Even though a lot of them want an expensive EV.
Earlier this year, Adrian Hallmark was appointed CEO of Bentley, 12 years after he left the company. Hallmark was responsible for overseeing the original Continental GT and is now back just in time to see the new model enter the market. Bentley is currently facing some tough times as Europe's Worldwide Harmonized Light Vehicles Test Procedure (WLTP) program caused several models, including the Continental GT and Bentayga Plug-In Hybrid, to be delayed for testing. Now, it seems as though Bentley has made it past the worst of the issues and is gearing up for a bright future.
In fact, Bentley has been extremely successful in the 12 years since Hallmark's departure. "The brand has gone from 1,000 sales to 10,000 sales to become consistently the biggest ultraluxury brand out there. Although we are not as successful as Ferrari in terms of net profit, we have made money for 13 of the 15 years since the GT was launched," said Hallmark.
The company has potential to grow even further as the number of high-net-worth individuals continues to grow. "[12 years ago] the number of people with more than $1 million in stocks and other investments was six million. That has gone up to 16 million today, and the prediction is it will rise to 20 million by 2025. The irony is that even with 16 million high-net-worth individuals today, only a few tens of thousands per year buy ultraluxury cars." So how does Bentley plan to target those other high-net-worth individuals who don't buy ultraluxury cars? With an EV, of course.
"About 40 percent of our customers would consider buying an EV. But more important, the two major demographic segments that we don't currently sell to - the upper liberals and the post-moderns - account for 40 percent of high-net-worth individuals, and an EV is even more appealing to them than to our customers. They tend to buy Porsche and Tesla now," Hallmark said. We know Bentley will reveal a new EV model by 2025 that will "redefine grand touring," but is waiting for better battery technology.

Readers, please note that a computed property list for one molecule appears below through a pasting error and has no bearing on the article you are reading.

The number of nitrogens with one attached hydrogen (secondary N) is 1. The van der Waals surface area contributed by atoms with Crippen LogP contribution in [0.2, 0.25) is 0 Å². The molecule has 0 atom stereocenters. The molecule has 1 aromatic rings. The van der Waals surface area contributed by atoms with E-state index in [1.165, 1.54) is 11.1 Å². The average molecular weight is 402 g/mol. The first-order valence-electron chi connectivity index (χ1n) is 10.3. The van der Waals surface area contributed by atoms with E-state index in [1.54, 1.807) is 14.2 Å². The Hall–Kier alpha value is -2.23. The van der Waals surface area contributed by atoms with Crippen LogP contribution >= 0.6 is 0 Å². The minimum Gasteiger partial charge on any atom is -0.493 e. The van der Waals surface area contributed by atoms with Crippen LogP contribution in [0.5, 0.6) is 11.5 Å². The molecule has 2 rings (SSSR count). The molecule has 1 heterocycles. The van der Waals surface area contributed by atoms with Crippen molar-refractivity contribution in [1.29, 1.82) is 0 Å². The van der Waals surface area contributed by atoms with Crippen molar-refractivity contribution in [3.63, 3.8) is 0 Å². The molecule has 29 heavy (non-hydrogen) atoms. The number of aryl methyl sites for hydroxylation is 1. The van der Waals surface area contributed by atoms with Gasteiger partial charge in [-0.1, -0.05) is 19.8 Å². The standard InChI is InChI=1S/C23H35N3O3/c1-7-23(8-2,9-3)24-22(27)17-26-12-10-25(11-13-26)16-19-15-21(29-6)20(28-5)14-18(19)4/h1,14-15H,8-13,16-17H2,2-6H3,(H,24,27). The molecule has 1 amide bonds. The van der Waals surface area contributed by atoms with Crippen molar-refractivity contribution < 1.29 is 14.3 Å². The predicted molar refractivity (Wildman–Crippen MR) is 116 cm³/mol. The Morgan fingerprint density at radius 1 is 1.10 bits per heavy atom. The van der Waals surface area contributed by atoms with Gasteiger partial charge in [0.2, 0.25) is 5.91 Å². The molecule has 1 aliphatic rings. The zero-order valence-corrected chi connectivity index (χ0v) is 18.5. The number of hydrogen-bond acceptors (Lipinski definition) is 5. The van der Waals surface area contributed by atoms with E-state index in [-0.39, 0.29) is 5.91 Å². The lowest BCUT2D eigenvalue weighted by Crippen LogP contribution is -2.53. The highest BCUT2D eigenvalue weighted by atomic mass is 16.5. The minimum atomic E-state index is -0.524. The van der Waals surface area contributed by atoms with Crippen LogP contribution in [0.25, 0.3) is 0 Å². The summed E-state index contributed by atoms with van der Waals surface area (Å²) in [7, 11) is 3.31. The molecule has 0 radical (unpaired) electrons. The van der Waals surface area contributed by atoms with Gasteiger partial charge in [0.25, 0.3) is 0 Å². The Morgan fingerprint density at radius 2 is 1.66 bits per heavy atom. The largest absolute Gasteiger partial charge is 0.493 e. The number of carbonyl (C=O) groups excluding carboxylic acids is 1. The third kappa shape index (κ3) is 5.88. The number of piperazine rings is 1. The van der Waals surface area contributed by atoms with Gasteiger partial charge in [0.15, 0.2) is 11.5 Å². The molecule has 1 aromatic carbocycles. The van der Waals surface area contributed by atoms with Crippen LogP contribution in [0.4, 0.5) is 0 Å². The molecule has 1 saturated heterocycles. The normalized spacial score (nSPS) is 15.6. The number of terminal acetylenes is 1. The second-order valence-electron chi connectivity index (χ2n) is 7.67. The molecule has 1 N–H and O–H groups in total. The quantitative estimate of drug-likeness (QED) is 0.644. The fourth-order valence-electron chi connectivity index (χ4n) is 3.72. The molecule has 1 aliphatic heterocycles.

We won't see an electric Bentley until 2025 because "the problem is, with the size of our vehicles and the frontal area we push through, current battery-power density limits the size of the car with a credible driving range. The Jaguar I-Pace is the perfect-size car for the battery technology, but it's too small for us. It's all driven by power density of the battery, but there's nothing industrialized in the supply chain before 2023, 2024, or 2025. Only then does it open up the size of the vehicle and the category you can make a credible battery-powered car," Hallmark explained.
Even without an EV, Bentley is still on track to have a successful year in 2019. After experiencing delays on the Continental GT, Hallmark says "we are running at capacity, the order bank is good, the car is getting rave reviews, and it's a winner. We did it exactly the same the first time I was here. We delayed that first GT by eight months because it was not better than the Audi A8, and that was the standard."
Now that the Continental is available, Bentley can trend towards profitability. "It definitely won't be a profitable year. Will the last quarter be profitable? Probably. We have gone through the difficult period. This year is a conversion year to a better business model, and next year you will start to see significant growth and a return to normality in terms of profit," Hallmark said.
Bentley currently caps out at 10,000 units per year, though "the market has quadrupled since we launched the Continental GT; our volume has increased by about the same, give or take a thousand. I don't think we could do 40,000 — that would be crazy. The teens are credible, but there's no science to this."